National Commentary

Anything But Straight: War on Love Itself

Same-sex marriage got a much-needed boost this month with former NBA basketball star Charles Barkley and movie star Brad Pitt offering their endorsements. While it is too soon to call this a trend among heterosexual men, all cultural tsunamis start with trendsetters such as Barkley and Pitt.

On Fox SportsNet’s "CMI: The Chris Meyers Interview," Barkley said, "I think if they want to get married, God bless them. Gay marriage is probably 1 percent of the population, so it’s not like it’s going to be an epidemic. Hey, trust me, I’m never going to kiss you and say, ‘Chris, you’re sexy.’"

What makes the former National Basketball Association MVP’s remarks special is that Barkley is the consummate tough guy. As a player, Barkley was as ferocious as he was fearless, even once tussling with giant Shaquille O’Neal, who is nearly a foot taller.

When a man of Barkley’s stature embraces same-sex marriage, it gives tacit permission to every other muscle-bound brawler to support fairness and equality. The message sent to playgrounds across America is clear and unmistakable: "You can have an inclusive view of marriage and still be the toughest, straightest, baddest man on the court or field."

What Barkley did for gay liberation may have the larger affect of liberating enlightened straight athletes who are encouraged to play the ridiculous game of degrading gay people to prove their manhood. Many of these men want to express their disgust with homophobia instead of homosexuals. However, they are afraid that by standing up for their gay friends, they will be labeled gay. Barkley has subtlety reversed this equation by showing that the new way to show one is completely comfortable with his sexuality is to support gay rights.

In an equally stunning revelation, matinee idol Brad Pitt took a bold stand to stop marriage segregation. In an interview with Esquire Magazine, Pitt declared that, "Angie [Angelina Jolie] and I will consider tying the knot when everyone else in the country who wants to be married is legally able."

In their efforts to "save" marriage, conservatives are really undermining the institution. As gay people gain more acceptance each year, it may soon become socially unacceptable in some circles to partake in a ceremony associated with sexual orientation apartheid.

Of course, this raises the issue of whether it is appropriate for gay people to attend weddings. There are already some gays who refuse to go to these ceremonies as a way to protest and educate their families and friends on the discrimination they face.

Wrestling with such a momentous decision can be excruciating and create a moral dilemma. On one hand, there is a deep desire to honor the people we love on the most important day of their lives. Skipping such an event means missing a rite of passage and the opportunity for deep emotional bonding with the people we most care about.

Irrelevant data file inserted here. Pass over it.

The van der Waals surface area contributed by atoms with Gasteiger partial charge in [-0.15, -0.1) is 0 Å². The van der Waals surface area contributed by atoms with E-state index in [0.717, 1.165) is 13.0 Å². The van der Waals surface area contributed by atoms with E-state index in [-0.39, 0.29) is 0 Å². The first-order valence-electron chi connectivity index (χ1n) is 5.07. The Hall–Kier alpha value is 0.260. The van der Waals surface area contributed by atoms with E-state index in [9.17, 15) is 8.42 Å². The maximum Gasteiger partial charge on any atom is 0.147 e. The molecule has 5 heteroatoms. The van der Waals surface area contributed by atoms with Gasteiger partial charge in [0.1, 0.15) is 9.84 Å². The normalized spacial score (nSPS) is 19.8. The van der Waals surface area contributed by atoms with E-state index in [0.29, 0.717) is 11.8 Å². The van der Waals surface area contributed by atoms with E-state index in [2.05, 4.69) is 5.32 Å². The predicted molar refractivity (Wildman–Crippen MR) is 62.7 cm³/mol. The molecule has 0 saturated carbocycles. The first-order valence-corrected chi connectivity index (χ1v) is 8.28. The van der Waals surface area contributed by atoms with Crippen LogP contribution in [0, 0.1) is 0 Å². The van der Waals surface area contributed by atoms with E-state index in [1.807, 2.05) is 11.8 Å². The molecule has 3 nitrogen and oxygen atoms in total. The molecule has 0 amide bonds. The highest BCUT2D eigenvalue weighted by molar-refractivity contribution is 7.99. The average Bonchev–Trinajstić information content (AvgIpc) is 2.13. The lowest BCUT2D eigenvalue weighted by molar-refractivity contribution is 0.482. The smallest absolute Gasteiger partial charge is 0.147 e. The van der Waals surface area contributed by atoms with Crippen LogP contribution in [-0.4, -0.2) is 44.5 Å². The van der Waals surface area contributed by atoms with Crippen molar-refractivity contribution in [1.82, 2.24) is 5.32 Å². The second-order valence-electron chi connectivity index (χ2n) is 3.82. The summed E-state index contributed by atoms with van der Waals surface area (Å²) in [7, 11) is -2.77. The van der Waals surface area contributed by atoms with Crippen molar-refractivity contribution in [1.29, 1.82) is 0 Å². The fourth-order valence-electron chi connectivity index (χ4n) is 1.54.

Nonetheless, each time we attend heterosexual weddings, we may be perpetuating the ugliest of prejudices and participating in a form of Jim Crow. Skipping weddings is a way of showing extreme sacrifice and can offer a rare opportunity to make our friends and relatives reflect on the injustice and inequality faced by people they love and respect.

The vast majority of GLBT people still attend weddings and view them as apolitical events. However, it will be increasingly difficult to maintain such a position when high-profile heterosexuals are saying that they won’t wed until we can.

Although it sometimes appears that the marriage debate is a losing battle, if you look at the bigger picture we are actually winning. The GLBT community has spent the last several years highlighting our love and commitment and it is beginning to have an effect. Even men who define machismo, such as Pitt and Barkley, are recognizing the fundamental unfairness of denying gay people the freedom to marry.

The process of such enlightenment was vividly portrayed in a column by Russell Shaw on the Huffington Post website. In his column, he explains a powerful moment on an airplane when he encountered a gay couple:
"Below the frequent cloud cover, I imagined all those Red state voters, who sincerely believe that the God they prayed to earlier that day (Sunday) would be offended by sanctified unions such as those of the two men I me…And as night fell, and as children slept, I passed the two married gentlemen while on my way to the commode. They were asleep, too. Hand in hand. And it was then I – a straight-but-not-narrow male, realized I was looking at love – a love as real as any in a world with not enough love."
Each day, as more straight people find the concept of two men or women marrying less scary, the religious right should be more and more unsettled that their war against gay marriage is really one against love itself.

And that is one war they ultimately can’t win.